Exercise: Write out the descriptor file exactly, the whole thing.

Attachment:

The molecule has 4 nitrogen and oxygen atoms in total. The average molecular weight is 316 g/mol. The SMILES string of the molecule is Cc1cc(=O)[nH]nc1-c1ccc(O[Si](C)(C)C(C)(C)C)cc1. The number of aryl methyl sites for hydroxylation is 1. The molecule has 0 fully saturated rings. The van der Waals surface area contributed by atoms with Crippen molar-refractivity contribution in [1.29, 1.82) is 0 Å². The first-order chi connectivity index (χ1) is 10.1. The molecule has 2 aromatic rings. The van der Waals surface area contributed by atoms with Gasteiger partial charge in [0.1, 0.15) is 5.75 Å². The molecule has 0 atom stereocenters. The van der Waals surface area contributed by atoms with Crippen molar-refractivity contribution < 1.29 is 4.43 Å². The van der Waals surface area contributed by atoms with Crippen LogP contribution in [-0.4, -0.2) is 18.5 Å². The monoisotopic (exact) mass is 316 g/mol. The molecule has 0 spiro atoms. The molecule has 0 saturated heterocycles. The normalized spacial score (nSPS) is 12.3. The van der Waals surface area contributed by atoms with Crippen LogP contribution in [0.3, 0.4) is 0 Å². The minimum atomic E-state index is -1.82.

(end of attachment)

The molecule has 4 nitrogen and oxygen atoms in total. The average molecular weight is 316 g/mol. The SMILES string of the molecule is Cc1cc(=O)[nH]nc1-c1ccc(O[Si](C)(C)C(C)(C)C)cc1. The number of aryl methyl sites for hydroxylation is 1. The molecule has 0 fully saturated rings. The van der Waals surface area contributed by atoms with Crippen molar-refractivity contribution in [1.29, 1.82) is 0 Å². The first-order chi connectivity index (χ1) is 10.1. The molecule has 2 aromatic rings. The van der Waals surface area contributed by atoms with Gasteiger partial charge in [0.1, 0.15) is 5.75 Å². The molecule has 0 atom stereocenters. The van der Waals surface area contributed by atoms with Crippen molar-refractivity contribution < 1.29 is 4.43 Å². The van der Waals surface area contributed by atoms with Crippen LogP contribution in [-0.4, -0.2) is 18.5 Å². The monoisotopic (exact) mass is 316 g/mol. The molecule has 0 spiro atoms. The molecule has 0 saturated heterocycles. The normalized spacial score (nSPS) is 12.3. The van der Waals surface area contributed by atoms with Crippen LogP contribution in [0.3, 0.4) is 0 Å². The minimum atomic E-state index is -1.82.